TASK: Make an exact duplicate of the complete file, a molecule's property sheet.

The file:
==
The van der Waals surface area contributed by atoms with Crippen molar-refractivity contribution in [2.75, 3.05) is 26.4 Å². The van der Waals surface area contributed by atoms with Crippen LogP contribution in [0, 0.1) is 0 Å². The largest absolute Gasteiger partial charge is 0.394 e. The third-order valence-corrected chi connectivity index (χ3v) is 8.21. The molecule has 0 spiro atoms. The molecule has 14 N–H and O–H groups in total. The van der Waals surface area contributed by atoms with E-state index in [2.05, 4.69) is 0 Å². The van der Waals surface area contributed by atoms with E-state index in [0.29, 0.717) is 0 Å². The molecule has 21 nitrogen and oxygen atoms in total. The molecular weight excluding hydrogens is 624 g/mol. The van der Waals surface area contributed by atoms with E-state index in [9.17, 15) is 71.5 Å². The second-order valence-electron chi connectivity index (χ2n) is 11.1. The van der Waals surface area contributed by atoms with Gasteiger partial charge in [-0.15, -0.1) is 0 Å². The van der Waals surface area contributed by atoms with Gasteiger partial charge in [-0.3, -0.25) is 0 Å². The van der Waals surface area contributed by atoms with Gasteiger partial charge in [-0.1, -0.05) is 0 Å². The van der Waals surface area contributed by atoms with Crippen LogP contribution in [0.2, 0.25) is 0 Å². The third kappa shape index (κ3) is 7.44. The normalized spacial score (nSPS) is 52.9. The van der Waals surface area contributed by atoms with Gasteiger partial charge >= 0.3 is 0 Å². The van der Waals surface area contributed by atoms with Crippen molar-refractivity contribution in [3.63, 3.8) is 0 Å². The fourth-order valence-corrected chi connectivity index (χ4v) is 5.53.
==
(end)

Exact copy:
The van der Waals surface area contributed by atoms with Crippen molar-refractivity contribution in [2.75, 3.05) is 26.4 Å². The van der Waals surface area contributed by atoms with Crippen LogP contribution in [0, 0.1) is 0 Å². The largest absolute Gasteiger partial charge is 0.394 e. The third-order valence-corrected chi connectivity index (χ3v) is 8.21. The molecule has 0 spiro atoms. The molecule has 14 N–H and O–H groups in total. The van der Waals surface area contributed by atoms with E-state index in [2.05, 4.69) is 0 Å². The van der Waals surface area contributed by atoms with E-state index in [0.29, 0.717) is 0 Å². The molecule has 21 nitrogen and oxygen atoms in total. The molecular weight excluding hydrogens is 624 g/mol. The van der Waals surface area contributed by atoms with E-state index in [9.17, 15) is 71.5 Å². The second-order valence-electron chi connectivity index (χ2n) is 11.1. The van der Waals surface area contributed by atoms with Gasteiger partial charge in [-0.15, -0.1) is 0 Å². The van der Waals surface area contributed by atoms with Gasteiger partial charge in [-0.3, -0.25) is 0 Å². The van der Waals surface area contributed by atoms with Gasteiger partial charge in [-0.1, -0.05) is 0 Å². The van der Waals surface area contributed by atoms with Crippen LogP contribution in [0.2, 0.25) is 0 Å². The third kappa shape index (κ3) is 7.44. The normalized spacial score (nSPS) is 52.9. The van der Waals surface area contributed by atoms with Gasteiger partial charge >= 0.3 is 0 Å². The van der Waals surface area contributed by atoms with Crippen molar-refractivity contribution in [3.63, 3.8) is 0 Å². The fourth-order valence-corrected chi connectivity index (χ4v) is 5.53.